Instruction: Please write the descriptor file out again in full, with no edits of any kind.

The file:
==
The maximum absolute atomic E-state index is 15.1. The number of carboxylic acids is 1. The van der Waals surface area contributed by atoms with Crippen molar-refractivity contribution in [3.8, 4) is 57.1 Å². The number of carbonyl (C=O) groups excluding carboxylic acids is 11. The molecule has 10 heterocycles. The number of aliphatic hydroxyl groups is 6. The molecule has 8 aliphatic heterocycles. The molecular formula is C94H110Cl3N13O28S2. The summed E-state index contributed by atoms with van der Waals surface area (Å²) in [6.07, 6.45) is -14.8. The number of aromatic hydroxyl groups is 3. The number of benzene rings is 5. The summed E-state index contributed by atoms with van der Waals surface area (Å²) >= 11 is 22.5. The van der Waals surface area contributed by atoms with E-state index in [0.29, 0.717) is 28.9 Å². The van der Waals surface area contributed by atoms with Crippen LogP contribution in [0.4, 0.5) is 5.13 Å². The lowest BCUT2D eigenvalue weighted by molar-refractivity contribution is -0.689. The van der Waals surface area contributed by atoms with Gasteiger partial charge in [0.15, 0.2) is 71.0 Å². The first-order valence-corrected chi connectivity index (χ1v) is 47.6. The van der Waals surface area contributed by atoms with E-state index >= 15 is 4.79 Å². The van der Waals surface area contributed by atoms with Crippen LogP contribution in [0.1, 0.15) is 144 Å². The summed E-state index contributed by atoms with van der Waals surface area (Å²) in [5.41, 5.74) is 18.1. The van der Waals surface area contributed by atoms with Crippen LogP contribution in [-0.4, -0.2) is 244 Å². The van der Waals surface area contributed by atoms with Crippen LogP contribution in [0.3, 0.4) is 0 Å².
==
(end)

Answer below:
The maximum absolute atomic E-state index is 15.1. The number of carboxylic acids is 1. The van der Waals surface area contributed by atoms with Crippen molar-refractivity contribution in [3.8, 4) is 57.1 Å². The number of carbonyl (C=O) groups excluding carboxylic acids is 11. The molecule has 10 heterocycles. The number of aliphatic hydroxyl groups is 6. The molecule has 8 aliphatic heterocycles. The molecular formula is C94H110Cl3N13O28S2. The summed E-state index contributed by atoms with van der Waals surface area (Å²) in [6.07, 6.45) is -14.8. The number of aromatic hydroxyl groups is 3. The number of benzene rings is 5. The summed E-state index contributed by atoms with van der Waals surface area (Å²) >= 11 is 22.5. The van der Waals surface area contributed by atoms with E-state index in [0.29, 0.717) is 28.9 Å². The van der Waals surface area contributed by atoms with Crippen LogP contribution in [0.4, 0.5) is 5.13 Å². The lowest BCUT2D eigenvalue weighted by molar-refractivity contribution is -0.689. The van der Waals surface area contributed by atoms with Gasteiger partial charge in [0.15, 0.2) is 71.0 Å². The first-order valence-corrected chi connectivity index (χ1v) is 47.6. The van der Waals surface area contributed by atoms with E-state index >= 15 is 4.79 Å². The van der Waals surface area contributed by atoms with Crippen LogP contribution in [0.1, 0.15) is 144 Å². The summed E-state index contributed by atoms with van der Waals surface area (Å²) in [5.41, 5.74) is 18.1. The van der Waals surface area contributed by atoms with Crippen LogP contribution in [-0.4, -0.2) is 244 Å². The van der Waals surface area contributed by atoms with Crippen LogP contribution in [0.3, 0.4) is 0 Å².